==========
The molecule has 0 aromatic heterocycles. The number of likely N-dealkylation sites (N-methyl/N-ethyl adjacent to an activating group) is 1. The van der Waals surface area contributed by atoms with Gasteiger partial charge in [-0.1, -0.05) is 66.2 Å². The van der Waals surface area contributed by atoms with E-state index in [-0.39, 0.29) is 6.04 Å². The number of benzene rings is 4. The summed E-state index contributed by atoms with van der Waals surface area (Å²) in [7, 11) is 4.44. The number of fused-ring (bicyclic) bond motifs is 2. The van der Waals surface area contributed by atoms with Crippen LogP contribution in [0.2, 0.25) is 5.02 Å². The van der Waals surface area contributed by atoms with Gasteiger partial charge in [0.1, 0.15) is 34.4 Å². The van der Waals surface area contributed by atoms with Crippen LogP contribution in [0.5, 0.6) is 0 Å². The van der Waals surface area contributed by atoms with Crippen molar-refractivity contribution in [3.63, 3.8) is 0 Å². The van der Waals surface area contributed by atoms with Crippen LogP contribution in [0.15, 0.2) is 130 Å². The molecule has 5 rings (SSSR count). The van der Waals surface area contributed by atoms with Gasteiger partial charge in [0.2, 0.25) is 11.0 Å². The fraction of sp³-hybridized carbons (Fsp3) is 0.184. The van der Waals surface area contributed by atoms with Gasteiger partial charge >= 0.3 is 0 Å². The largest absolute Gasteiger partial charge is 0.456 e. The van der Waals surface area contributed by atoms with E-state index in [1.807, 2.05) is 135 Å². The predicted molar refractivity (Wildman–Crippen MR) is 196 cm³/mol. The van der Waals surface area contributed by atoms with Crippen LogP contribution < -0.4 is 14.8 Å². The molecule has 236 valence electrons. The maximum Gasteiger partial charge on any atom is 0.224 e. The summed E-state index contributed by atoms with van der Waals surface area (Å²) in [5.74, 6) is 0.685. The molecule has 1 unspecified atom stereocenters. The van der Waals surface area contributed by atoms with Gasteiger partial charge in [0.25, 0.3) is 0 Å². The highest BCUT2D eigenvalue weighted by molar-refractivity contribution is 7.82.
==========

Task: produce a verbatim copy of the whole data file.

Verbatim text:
The molecule has 0 aromatic heterocycles. The number of likely N-dealkylation sites (N-methyl/N-ethyl adjacent to an activating group) is 1. The van der Waals surface area contributed by atoms with Gasteiger partial charge in [-0.1, -0.05) is 66.2 Å². The van der Waals surface area contributed by atoms with E-state index in [-0.39, 0.29) is 6.04 Å². The number of benzene rings is 4. The summed E-state index contributed by atoms with van der Waals surface area (Å²) in [7, 11) is 4.44. The number of fused-ring (bicyclic) bond motifs is 2. The van der Waals surface area contributed by atoms with Crippen LogP contribution in [0.2, 0.25) is 5.02 Å². The van der Waals surface area contributed by atoms with Gasteiger partial charge in [0.1, 0.15) is 34.4 Å². The van der Waals surface area contributed by atoms with Crippen LogP contribution in [0.5, 0.6) is 0 Å². The van der Waals surface area contributed by atoms with Crippen molar-refractivity contribution in [3.63, 3.8) is 0 Å². The van der Waals surface area contributed by atoms with Crippen LogP contribution in [0.15, 0.2) is 130 Å². The molecule has 5 rings (SSSR count). The van der Waals surface area contributed by atoms with Gasteiger partial charge in [0.2, 0.25) is 11.0 Å². The fraction of sp³-hybridized carbons (Fsp3) is 0.184. The van der Waals surface area contributed by atoms with Gasteiger partial charge >= 0.3 is 0 Å². The largest absolute Gasteiger partial charge is 0.456 e. The van der Waals surface area contributed by atoms with E-state index in [1.807, 2.05) is 135 Å². The predicted molar refractivity (Wildman–Crippen MR) is 196 cm³/mol. The van der Waals surface area contributed by atoms with Crippen LogP contribution < -0.4 is 14.8 Å². The molecule has 236 valence electrons. The maximum Gasteiger partial charge on any atom is 0.224 e. The summed E-state index contributed by atoms with van der Waals surface area (Å²) in [5.74, 6) is 0.685. The molecule has 1 unspecified atom stereocenters. The van der Waals surface area contributed by atoms with Gasteiger partial charge in [0.25, 0.3) is 0 Å². The highest BCUT2D eigenvalue weighted by molar-refractivity contribution is 7.82.